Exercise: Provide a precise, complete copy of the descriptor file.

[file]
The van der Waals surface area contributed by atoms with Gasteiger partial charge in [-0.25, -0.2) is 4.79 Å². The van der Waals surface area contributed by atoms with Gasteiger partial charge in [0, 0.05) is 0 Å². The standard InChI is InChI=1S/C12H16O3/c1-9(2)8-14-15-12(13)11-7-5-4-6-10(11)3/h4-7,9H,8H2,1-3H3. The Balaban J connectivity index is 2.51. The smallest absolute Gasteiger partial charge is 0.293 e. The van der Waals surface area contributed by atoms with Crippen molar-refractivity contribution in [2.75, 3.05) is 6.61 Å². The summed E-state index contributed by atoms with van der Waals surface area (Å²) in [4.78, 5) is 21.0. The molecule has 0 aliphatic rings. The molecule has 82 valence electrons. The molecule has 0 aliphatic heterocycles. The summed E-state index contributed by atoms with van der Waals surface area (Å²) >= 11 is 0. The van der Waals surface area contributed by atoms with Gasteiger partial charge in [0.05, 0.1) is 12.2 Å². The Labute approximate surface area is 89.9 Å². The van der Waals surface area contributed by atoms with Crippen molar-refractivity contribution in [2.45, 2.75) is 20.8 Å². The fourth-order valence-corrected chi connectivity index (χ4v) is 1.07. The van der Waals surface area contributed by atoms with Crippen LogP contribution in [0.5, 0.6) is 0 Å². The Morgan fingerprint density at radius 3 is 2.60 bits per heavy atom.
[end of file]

The van der Waals surface area contributed by atoms with Gasteiger partial charge in [-0.25, -0.2) is 4.79 Å². The van der Waals surface area contributed by atoms with Gasteiger partial charge in [0, 0.05) is 0 Å². The standard InChI is InChI=1S/C12H16O3/c1-9(2)8-14-15-12(13)11-7-5-4-6-10(11)3/h4-7,9H,8H2,1-3H3. The Balaban J connectivity index is 2.51. The smallest absolute Gasteiger partial charge is 0.293 e. The van der Waals surface area contributed by atoms with Crippen molar-refractivity contribution in [2.75, 3.05) is 6.61 Å². The summed E-state index contributed by atoms with van der Waals surface area (Å²) in [4.78, 5) is 21.0. The molecule has 0 aliphatic rings. The molecule has 82 valence electrons. The molecule has 0 aliphatic heterocycles. The summed E-state index contributed by atoms with van der Waals surface area (Å²) >= 11 is 0. The van der Waals surface area contributed by atoms with Gasteiger partial charge in [0.05, 0.1) is 12.2 Å². The Labute approximate surface area is 89.9 Å². The van der Waals surface area contributed by atoms with Crippen molar-refractivity contribution in [2.45, 2.75) is 20.8 Å². The fourth-order valence-corrected chi connectivity index (χ4v) is 1.07. The van der Waals surface area contributed by atoms with Crippen LogP contribution in [0.5, 0.6) is 0 Å². The Morgan fingerprint density at radius 3 is 2.60 bits per heavy atom.